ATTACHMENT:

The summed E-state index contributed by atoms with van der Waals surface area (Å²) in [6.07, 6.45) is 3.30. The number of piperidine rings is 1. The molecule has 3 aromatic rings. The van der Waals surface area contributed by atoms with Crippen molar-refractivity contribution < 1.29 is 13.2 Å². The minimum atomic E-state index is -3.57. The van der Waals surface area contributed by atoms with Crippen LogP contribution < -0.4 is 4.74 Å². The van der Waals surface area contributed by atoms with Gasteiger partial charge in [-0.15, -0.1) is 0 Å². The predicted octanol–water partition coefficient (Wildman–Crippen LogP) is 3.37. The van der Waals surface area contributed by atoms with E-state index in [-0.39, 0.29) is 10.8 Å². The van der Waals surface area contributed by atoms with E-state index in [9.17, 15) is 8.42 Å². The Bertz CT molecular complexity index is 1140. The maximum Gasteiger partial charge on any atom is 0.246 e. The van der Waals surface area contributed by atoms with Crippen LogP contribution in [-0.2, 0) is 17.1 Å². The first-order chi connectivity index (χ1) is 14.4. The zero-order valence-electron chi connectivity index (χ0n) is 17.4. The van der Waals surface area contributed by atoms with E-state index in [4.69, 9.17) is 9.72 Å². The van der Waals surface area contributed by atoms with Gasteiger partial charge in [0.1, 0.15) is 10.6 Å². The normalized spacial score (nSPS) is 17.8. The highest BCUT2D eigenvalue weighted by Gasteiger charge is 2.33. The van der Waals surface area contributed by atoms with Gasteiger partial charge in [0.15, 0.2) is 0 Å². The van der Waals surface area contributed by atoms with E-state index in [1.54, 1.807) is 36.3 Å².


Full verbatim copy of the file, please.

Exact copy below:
The summed E-state index contributed by atoms with van der Waals surface area (Å²) in [6.07, 6.45) is 3.30. The number of piperidine rings is 1. The molecule has 3 aromatic rings. The van der Waals surface area contributed by atoms with Crippen molar-refractivity contribution < 1.29 is 13.2 Å². The minimum atomic E-state index is -3.57. The van der Waals surface area contributed by atoms with Crippen LogP contribution < -0.4 is 4.74 Å². The van der Waals surface area contributed by atoms with Gasteiger partial charge in [-0.15, -0.1) is 0 Å². The predicted octanol–water partition coefficient (Wildman–Crippen LogP) is 3.37. The van der Waals surface area contributed by atoms with E-state index in [-0.39, 0.29) is 10.8 Å². The van der Waals surface area contributed by atoms with E-state index in [9.17, 15) is 8.42 Å². The Bertz CT molecular complexity index is 1140. The maximum Gasteiger partial charge on any atom is 0.246 e. The van der Waals surface area contributed by atoms with Crippen LogP contribution in [-0.2, 0) is 17.1 Å². The first-order chi connectivity index (χ1) is 14.4. The zero-order valence-electron chi connectivity index (χ0n) is 17.4. The van der Waals surface area contributed by atoms with E-state index in [4.69, 9.17) is 9.72 Å². The van der Waals surface area contributed by atoms with Gasteiger partial charge in [0.1, 0.15) is 10.6 Å². The normalized spacial score (nSPS) is 17.8. The highest BCUT2D eigenvalue weighted by Gasteiger charge is 2.33. The van der Waals surface area contributed by atoms with Gasteiger partial charge in [0.15, 0.2) is 0 Å². The van der Waals surface area contributed by atoms with E-state index in [1.54, 1.807) is 36.3 Å².